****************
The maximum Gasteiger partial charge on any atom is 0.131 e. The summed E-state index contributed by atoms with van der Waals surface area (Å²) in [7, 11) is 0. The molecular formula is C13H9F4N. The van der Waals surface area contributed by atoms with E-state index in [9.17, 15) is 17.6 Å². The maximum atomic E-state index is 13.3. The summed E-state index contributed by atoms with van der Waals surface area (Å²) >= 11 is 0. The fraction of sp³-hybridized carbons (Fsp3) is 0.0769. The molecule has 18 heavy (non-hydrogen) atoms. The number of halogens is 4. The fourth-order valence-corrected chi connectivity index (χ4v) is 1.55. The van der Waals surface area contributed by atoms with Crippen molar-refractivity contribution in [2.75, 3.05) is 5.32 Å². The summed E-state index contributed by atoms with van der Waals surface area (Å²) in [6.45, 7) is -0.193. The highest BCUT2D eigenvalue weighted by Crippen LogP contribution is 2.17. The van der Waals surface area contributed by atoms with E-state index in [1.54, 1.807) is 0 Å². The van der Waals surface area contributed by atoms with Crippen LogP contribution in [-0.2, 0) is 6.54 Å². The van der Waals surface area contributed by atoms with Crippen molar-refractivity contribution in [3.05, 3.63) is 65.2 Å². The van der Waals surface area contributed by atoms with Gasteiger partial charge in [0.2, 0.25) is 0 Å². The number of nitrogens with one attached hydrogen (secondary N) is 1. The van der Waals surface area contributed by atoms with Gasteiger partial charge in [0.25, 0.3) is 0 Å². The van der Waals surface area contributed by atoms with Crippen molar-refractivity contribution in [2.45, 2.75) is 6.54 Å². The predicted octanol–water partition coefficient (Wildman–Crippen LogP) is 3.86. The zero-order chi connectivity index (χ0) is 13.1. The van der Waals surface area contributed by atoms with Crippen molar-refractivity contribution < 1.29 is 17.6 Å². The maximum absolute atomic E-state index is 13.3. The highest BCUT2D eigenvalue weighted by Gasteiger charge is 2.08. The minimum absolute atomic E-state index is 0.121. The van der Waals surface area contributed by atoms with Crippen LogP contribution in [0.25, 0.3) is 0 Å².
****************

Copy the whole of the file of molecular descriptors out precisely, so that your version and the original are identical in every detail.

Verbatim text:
The maximum Gasteiger partial charge on any atom is 0.131 e. The summed E-state index contributed by atoms with van der Waals surface area (Å²) in [7, 11) is 0. The molecular formula is C13H9F4N. The van der Waals surface area contributed by atoms with E-state index in [9.17, 15) is 17.6 Å². The maximum atomic E-state index is 13.3. The summed E-state index contributed by atoms with van der Waals surface area (Å²) >= 11 is 0. The fraction of sp³-hybridized carbons (Fsp3) is 0.0769. The molecule has 18 heavy (non-hydrogen) atoms. The number of halogens is 4. The fourth-order valence-corrected chi connectivity index (χ4v) is 1.55. The van der Waals surface area contributed by atoms with Crippen molar-refractivity contribution in [2.75, 3.05) is 5.32 Å². The summed E-state index contributed by atoms with van der Waals surface area (Å²) in [6.45, 7) is -0.193. The highest BCUT2D eigenvalue weighted by Crippen LogP contribution is 2.17. The van der Waals surface area contributed by atoms with E-state index in [1.54, 1.807) is 0 Å². The van der Waals surface area contributed by atoms with Crippen LogP contribution in [-0.2, 0) is 6.54 Å². The van der Waals surface area contributed by atoms with Crippen molar-refractivity contribution in [3.05, 3.63) is 65.2 Å². The van der Waals surface area contributed by atoms with Gasteiger partial charge in [0.2, 0.25) is 0 Å². The number of nitrogens with one attached hydrogen (secondary N) is 1. The van der Waals surface area contributed by atoms with Gasteiger partial charge in [0.25, 0.3) is 0 Å². The van der Waals surface area contributed by atoms with Crippen molar-refractivity contribution in [2.45, 2.75) is 6.54 Å². The predicted octanol–water partition coefficient (Wildman–Crippen LogP) is 3.86. The zero-order chi connectivity index (χ0) is 13.1. The van der Waals surface area contributed by atoms with Crippen molar-refractivity contribution < 1.29 is 17.6 Å². The maximum absolute atomic E-state index is 13.3. The highest BCUT2D eigenvalue weighted by Gasteiger charge is 2.08. The minimum absolute atomic E-state index is 0.121. The van der Waals surface area contributed by atoms with Crippen LogP contribution in [0.25, 0.3) is 0 Å².